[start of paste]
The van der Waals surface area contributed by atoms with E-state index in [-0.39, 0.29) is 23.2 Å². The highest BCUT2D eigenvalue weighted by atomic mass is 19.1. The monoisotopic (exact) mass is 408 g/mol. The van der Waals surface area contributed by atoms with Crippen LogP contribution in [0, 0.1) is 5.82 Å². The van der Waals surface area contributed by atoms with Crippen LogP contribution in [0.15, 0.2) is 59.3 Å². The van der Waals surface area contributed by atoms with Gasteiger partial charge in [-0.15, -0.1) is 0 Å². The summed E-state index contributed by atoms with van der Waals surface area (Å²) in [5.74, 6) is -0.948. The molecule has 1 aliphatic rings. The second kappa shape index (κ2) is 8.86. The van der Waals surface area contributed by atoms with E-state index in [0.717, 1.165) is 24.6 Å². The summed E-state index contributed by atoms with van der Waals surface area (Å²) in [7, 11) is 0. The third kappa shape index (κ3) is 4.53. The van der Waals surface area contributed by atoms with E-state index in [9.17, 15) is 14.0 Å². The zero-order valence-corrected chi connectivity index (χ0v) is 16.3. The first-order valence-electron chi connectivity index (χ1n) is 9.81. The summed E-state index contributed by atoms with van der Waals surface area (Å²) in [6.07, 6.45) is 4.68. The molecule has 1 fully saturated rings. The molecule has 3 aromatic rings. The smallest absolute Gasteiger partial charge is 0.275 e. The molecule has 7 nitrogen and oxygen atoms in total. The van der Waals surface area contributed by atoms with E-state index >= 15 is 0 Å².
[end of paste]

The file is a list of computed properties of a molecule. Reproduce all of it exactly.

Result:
The van der Waals surface area contributed by atoms with E-state index in [-0.39, 0.29) is 23.2 Å². The highest BCUT2D eigenvalue weighted by atomic mass is 19.1. The monoisotopic (exact) mass is 408 g/mol. The van der Waals surface area contributed by atoms with Crippen LogP contribution in [0, 0.1) is 5.82 Å². The van der Waals surface area contributed by atoms with Crippen LogP contribution in [0.15, 0.2) is 59.3 Å². The van der Waals surface area contributed by atoms with Gasteiger partial charge in [-0.15, -0.1) is 0 Å². The summed E-state index contributed by atoms with van der Waals surface area (Å²) in [5.74, 6) is -0.948. The molecule has 1 aliphatic rings. The second kappa shape index (κ2) is 8.86. The van der Waals surface area contributed by atoms with E-state index in [0.717, 1.165) is 24.6 Å². The summed E-state index contributed by atoms with van der Waals surface area (Å²) in [7, 11) is 0. The third kappa shape index (κ3) is 4.53. The van der Waals surface area contributed by atoms with E-state index in [9.17, 15) is 14.0 Å². The zero-order valence-corrected chi connectivity index (χ0v) is 16.3. The first-order valence-electron chi connectivity index (χ1n) is 9.81. The summed E-state index contributed by atoms with van der Waals surface area (Å²) in [6.07, 6.45) is 4.68. The molecule has 1 fully saturated rings. The molecule has 3 aromatic rings. The smallest absolute Gasteiger partial charge is 0.275 e. The molecule has 7 nitrogen and oxygen atoms in total. The van der Waals surface area contributed by atoms with E-state index >= 15 is 0 Å².